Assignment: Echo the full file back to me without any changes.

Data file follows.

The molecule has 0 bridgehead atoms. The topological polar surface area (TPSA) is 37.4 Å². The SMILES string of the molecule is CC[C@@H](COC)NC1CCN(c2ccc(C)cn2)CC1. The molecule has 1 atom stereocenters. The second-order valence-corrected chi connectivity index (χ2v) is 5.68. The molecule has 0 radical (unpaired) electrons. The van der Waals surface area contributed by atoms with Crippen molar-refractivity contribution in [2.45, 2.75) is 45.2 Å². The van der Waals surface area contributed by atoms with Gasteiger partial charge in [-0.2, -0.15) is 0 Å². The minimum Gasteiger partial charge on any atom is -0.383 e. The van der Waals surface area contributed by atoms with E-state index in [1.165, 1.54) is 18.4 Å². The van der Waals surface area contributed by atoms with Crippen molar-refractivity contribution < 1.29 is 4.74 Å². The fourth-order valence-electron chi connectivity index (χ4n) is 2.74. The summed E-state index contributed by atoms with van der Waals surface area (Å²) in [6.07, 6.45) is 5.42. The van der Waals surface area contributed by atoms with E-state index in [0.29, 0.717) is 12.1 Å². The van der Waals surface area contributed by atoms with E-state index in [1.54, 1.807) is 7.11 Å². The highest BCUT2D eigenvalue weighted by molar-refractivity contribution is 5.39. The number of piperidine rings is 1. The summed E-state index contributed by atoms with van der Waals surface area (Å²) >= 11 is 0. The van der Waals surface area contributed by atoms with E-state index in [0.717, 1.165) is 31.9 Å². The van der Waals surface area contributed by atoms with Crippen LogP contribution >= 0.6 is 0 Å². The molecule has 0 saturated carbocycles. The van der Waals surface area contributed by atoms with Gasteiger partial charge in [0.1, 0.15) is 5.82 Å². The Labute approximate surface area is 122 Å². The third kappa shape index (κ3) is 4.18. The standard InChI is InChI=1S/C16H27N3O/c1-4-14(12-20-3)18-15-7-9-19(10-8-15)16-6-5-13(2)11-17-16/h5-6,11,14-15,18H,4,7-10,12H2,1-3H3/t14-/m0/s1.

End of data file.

The molecule has 0 bridgehead atoms. The topological polar surface area (TPSA) is 37.4 Å². The SMILES string of the molecule is CC[C@@H](COC)NC1CCN(c2ccc(C)cn2)CC1. The molecule has 1 atom stereocenters. The second-order valence-corrected chi connectivity index (χ2v) is 5.68. The molecule has 0 radical (unpaired) electrons. The van der Waals surface area contributed by atoms with Crippen molar-refractivity contribution in [2.45, 2.75) is 45.2 Å². The van der Waals surface area contributed by atoms with Gasteiger partial charge in [-0.2, -0.15) is 0 Å². The minimum Gasteiger partial charge on any atom is -0.383 e. The van der Waals surface area contributed by atoms with E-state index in [1.165, 1.54) is 18.4 Å². The van der Waals surface area contributed by atoms with Crippen molar-refractivity contribution < 1.29 is 4.74 Å². The fourth-order valence-electron chi connectivity index (χ4n) is 2.74. The summed E-state index contributed by atoms with van der Waals surface area (Å²) in [6.07, 6.45) is 5.42. The van der Waals surface area contributed by atoms with E-state index in [0.29, 0.717) is 12.1 Å². The van der Waals surface area contributed by atoms with E-state index in [1.54, 1.807) is 7.11 Å². The highest BCUT2D eigenvalue weighted by molar-refractivity contribution is 5.39. The number of piperidine rings is 1. The summed E-state index contributed by atoms with van der Waals surface area (Å²) >= 11 is 0. The van der Waals surface area contributed by atoms with E-state index in [0.717, 1.165) is 31.9 Å². The van der Waals surface area contributed by atoms with Crippen LogP contribution >= 0.6 is 0 Å². The molecule has 0 saturated carbocycles. The van der Waals surface area contributed by atoms with Gasteiger partial charge in [0.1, 0.15) is 5.82 Å². The Labute approximate surface area is 122 Å². The third kappa shape index (κ3) is 4.18. The standard InChI is InChI=1S/C16H27N3O/c1-4-14(12-20-3)18-15-7-9-19(10-8-15)16-6-5-13(2)11-17-16/h5-6,11,14-15,18H,4,7-10,12H2,1-3H3/t14-/m0/s1.